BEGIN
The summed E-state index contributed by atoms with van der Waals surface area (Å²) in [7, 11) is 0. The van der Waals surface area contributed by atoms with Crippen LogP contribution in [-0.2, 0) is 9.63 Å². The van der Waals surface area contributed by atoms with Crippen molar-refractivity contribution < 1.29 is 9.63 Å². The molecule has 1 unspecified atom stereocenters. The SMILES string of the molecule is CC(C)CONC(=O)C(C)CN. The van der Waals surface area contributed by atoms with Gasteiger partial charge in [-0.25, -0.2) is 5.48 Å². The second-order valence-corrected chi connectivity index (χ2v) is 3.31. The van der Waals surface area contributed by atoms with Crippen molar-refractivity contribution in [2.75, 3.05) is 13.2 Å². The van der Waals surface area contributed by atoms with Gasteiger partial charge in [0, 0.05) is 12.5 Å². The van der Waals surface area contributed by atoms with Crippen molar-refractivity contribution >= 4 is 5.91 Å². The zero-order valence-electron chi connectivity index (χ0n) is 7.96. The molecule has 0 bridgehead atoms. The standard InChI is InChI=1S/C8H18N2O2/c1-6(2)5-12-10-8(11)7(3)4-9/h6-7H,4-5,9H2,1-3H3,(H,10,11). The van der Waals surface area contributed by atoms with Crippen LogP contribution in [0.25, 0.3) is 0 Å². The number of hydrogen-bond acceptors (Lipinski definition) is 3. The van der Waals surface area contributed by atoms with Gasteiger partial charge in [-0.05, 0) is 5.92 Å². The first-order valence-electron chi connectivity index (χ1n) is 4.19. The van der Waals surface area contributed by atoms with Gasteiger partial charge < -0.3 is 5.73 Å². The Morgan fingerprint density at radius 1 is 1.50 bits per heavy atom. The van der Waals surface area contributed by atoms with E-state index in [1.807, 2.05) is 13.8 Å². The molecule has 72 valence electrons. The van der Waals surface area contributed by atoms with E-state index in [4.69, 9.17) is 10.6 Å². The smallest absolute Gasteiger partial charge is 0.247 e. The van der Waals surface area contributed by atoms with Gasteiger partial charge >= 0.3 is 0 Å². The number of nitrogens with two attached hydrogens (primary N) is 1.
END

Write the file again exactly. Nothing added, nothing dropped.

The summed E-state index contributed by atoms with van der Waals surface area (Å²) in [7, 11) is 0. The van der Waals surface area contributed by atoms with Crippen LogP contribution in [-0.2, 0) is 9.63 Å². The van der Waals surface area contributed by atoms with Crippen molar-refractivity contribution < 1.29 is 9.63 Å². The molecule has 1 unspecified atom stereocenters. The SMILES string of the molecule is CC(C)CONC(=O)C(C)CN. The van der Waals surface area contributed by atoms with Gasteiger partial charge in [-0.25, -0.2) is 5.48 Å². The second-order valence-corrected chi connectivity index (χ2v) is 3.31. The van der Waals surface area contributed by atoms with Crippen molar-refractivity contribution in [2.75, 3.05) is 13.2 Å². The van der Waals surface area contributed by atoms with Gasteiger partial charge in [0, 0.05) is 12.5 Å². The van der Waals surface area contributed by atoms with Crippen molar-refractivity contribution >= 4 is 5.91 Å². The zero-order valence-electron chi connectivity index (χ0n) is 7.96. The molecule has 0 bridgehead atoms. The standard InChI is InChI=1S/C8H18N2O2/c1-6(2)5-12-10-8(11)7(3)4-9/h6-7H,4-5,9H2,1-3H3,(H,10,11). The van der Waals surface area contributed by atoms with Crippen LogP contribution in [0.25, 0.3) is 0 Å². The number of hydrogen-bond acceptors (Lipinski definition) is 3. The van der Waals surface area contributed by atoms with Gasteiger partial charge in [-0.05, 0) is 5.92 Å². The first-order valence-electron chi connectivity index (χ1n) is 4.19. The van der Waals surface area contributed by atoms with Gasteiger partial charge < -0.3 is 5.73 Å². The Morgan fingerprint density at radius 1 is 1.50 bits per heavy atom. The van der Waals surface area contributed by atoms with E-state index in [1.807, 2.05) is 13.8 Å². The molecule has 72 valence electrons. The van der Waals surface area contributed by atoms with E-state index in [4.69, 9.17) is 10.6 Å². The smallest absolute Gasteiger partial charge is 0.247 e. The van der Waals surface area contributed by atoms with Gasteiger partial charge >= 0.3 is 0 Å². The number of nitrogens with two attached hydrogens (primary N) is 1.